Lori Laitman: They might not need me

6 01 2010

Hidden smile

by focus2capture, used under Creative Commons

Since I try to highlight works in the public domain, I have essentially been ignoring anything published after 1923. This is a pity, because there is so much wonderful and exciting music that has come along since then! Lest you get the wrong impression that we might not need them, I’ll try to be better about incorporating them.

Several years ago, I performed at a national convention, and composer Lori Laitman approached me afterward, suggesting I look at some of her songs. I was not disappointed, as her music covers quite the range of expression, from humorous and lively (as in this song from the cycle Night and Day) to dark and somber. All her songs have a lot of heart, making it easy for both singer and audience to connect with them. Additionally, Laitman selects excellent texts, demanding equally excellent diction and commitment to character from the singer.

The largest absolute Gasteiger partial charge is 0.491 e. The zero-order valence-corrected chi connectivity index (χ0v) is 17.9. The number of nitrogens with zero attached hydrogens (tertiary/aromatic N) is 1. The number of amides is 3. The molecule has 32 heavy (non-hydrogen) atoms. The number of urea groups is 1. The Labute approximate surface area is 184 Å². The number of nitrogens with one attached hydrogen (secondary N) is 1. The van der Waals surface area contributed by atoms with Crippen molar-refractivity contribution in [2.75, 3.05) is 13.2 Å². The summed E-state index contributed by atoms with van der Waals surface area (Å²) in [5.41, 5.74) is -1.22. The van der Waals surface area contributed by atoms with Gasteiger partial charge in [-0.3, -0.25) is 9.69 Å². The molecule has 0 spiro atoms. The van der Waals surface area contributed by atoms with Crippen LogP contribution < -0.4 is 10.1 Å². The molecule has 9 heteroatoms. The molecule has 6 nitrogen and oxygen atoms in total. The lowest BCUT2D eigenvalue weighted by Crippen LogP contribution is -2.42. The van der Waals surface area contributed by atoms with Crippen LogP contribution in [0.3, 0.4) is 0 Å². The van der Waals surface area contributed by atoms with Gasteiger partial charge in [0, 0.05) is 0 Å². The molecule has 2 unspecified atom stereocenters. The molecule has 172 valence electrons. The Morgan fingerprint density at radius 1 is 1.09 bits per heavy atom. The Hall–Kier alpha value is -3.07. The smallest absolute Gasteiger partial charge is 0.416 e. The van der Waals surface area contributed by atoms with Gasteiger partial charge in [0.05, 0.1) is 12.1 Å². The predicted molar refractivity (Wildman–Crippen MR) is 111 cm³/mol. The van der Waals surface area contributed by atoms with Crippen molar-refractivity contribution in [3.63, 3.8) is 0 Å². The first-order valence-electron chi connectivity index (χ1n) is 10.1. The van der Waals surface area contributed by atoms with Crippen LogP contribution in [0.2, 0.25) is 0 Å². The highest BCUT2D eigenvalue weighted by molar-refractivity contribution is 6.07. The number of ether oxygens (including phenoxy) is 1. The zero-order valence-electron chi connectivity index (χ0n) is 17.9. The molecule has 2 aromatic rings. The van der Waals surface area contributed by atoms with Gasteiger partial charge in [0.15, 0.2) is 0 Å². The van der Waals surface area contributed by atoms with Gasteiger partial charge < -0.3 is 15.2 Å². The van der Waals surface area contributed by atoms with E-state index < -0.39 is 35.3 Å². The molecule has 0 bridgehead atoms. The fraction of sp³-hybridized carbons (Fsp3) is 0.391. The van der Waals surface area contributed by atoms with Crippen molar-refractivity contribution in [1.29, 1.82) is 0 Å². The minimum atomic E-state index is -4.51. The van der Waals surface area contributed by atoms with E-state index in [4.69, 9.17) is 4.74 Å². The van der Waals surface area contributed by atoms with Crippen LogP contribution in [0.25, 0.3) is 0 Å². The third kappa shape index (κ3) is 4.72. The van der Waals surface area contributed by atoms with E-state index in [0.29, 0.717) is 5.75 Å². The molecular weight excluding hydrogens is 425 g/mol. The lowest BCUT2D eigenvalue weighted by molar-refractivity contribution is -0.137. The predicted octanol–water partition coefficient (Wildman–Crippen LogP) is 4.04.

They might not need me — yet they might —
I’ll let my Heart be just in sight —
A smile so small as mine might be
Precisely their necessity —

–Emily Dickinson

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Sir Hubert Parry: Jerusalem; Under the Greenwood Tree

21 09 2009

It’s a two-for-one day!

by Scott St. George (used under Creative Commons)

picture by Scott St. George (used under Creative Commons)

And did those feet in ancient times walk upon England’s mountains green?

Sir Charles Hubert Hastings Parry (referred to as C.H.H. Parry or Sir Hubert Parry) does not have the same name recognition, perhaps, as some of his contemporaries or successors (Elgar, Vaughan Williams, Finzi, or Quilter, to name a few) despite his distinguished positions at the Royal College of Music and Oxford University. Regardless, his noble, stately setting of William Blake’s poem, Jerusalem,  has become something of an unofficial English national anthem.